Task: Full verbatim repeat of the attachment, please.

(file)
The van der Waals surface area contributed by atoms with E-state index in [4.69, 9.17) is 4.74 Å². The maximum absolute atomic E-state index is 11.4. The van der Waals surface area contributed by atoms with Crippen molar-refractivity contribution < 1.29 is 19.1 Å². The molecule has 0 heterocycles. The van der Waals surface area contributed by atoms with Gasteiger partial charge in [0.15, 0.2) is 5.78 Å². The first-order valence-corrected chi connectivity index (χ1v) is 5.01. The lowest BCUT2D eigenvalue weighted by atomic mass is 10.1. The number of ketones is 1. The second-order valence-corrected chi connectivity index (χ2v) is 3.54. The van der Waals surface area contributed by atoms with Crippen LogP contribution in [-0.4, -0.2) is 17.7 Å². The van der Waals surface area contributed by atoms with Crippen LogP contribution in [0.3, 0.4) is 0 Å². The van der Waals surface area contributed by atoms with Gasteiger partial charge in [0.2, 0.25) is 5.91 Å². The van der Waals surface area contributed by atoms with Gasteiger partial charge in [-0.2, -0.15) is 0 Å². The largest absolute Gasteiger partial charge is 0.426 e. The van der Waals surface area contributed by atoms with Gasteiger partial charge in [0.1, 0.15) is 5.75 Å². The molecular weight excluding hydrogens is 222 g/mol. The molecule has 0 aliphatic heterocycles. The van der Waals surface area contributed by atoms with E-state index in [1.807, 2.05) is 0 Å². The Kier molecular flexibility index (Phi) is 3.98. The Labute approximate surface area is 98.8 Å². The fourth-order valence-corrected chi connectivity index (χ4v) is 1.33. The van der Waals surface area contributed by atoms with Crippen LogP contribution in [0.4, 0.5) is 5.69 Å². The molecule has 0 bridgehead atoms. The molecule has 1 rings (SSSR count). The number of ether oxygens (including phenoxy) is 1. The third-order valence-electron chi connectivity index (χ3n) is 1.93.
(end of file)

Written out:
The van der Waals surface area contributed by atoms with E-state index in [4.69, 9.17) is 4.74 Å². The maximum absolute atomic E-state index is 11.4. The van der Waals surface area contributed by atoms with Crippen molar-refractivity contribution < 1.29 is 19.1 Å². The molecule has 0 heterocycles. The van der Waals surface area contributed by atoms with Gasteiger partial charge in [0.15, 0.2) is 5.78 Å². The first-order valence-corrected chi connectivity index (χ1v) is 5.01. The lowest BCUT2D eigenvalue weighted by atomic mass is 10.1. The number of ketones is 1. The second-order valence-corrected chi connectivity index (χ2v) is 3.54. The van der Waals surface area contributed by atoms with Crippen LogP contribution in [-0.4, -0.2) is 17.7 Å². The van der Waals surface area contributed by atoms with Crippen LogP contribution in [0.3, 0.4) is 0 Å². The van der Waals surface area contributed by atoms with Gasteiger partial charge in [0.2, 0.25) is 5.91 Å². The van der Waals surface area contributed by atoms with Gasteiger partial charge in [-0.2, -0.15) is 0 Å². The largest absolute Gasteiger partial charge is 0.426 e. The van der Waals surface area contributed by atoms with Gasteiger partial charge in [0.1, 0.15) is 5.75 Å². The molecular weight excluding hydrogens is 222 g/mol. The molecule has 0 aliphatic heterocycles. The van der Waals surface area contributed by atoms with E-state index in [1.807, 2.05) is 0 Å². The Kier molecular flexibility index (Phi) is 3.98. The Labute approximate surface area is 98.8 Å². The fourth-order valence-corrected chi connectivity index (χ4v) is 1.33. The van der Waals surface area contributed by atoms with Crippen LogP contribution in [0.4, 0.5) is 5.69 Å². The molecule has 0 bridgehead atoms. The molecule has 1 rings (SSSR count). The number of ether oxygens (including phenoxy) is 1. The third-order valence-electron chi connectivity index (χ3n) is 1.93.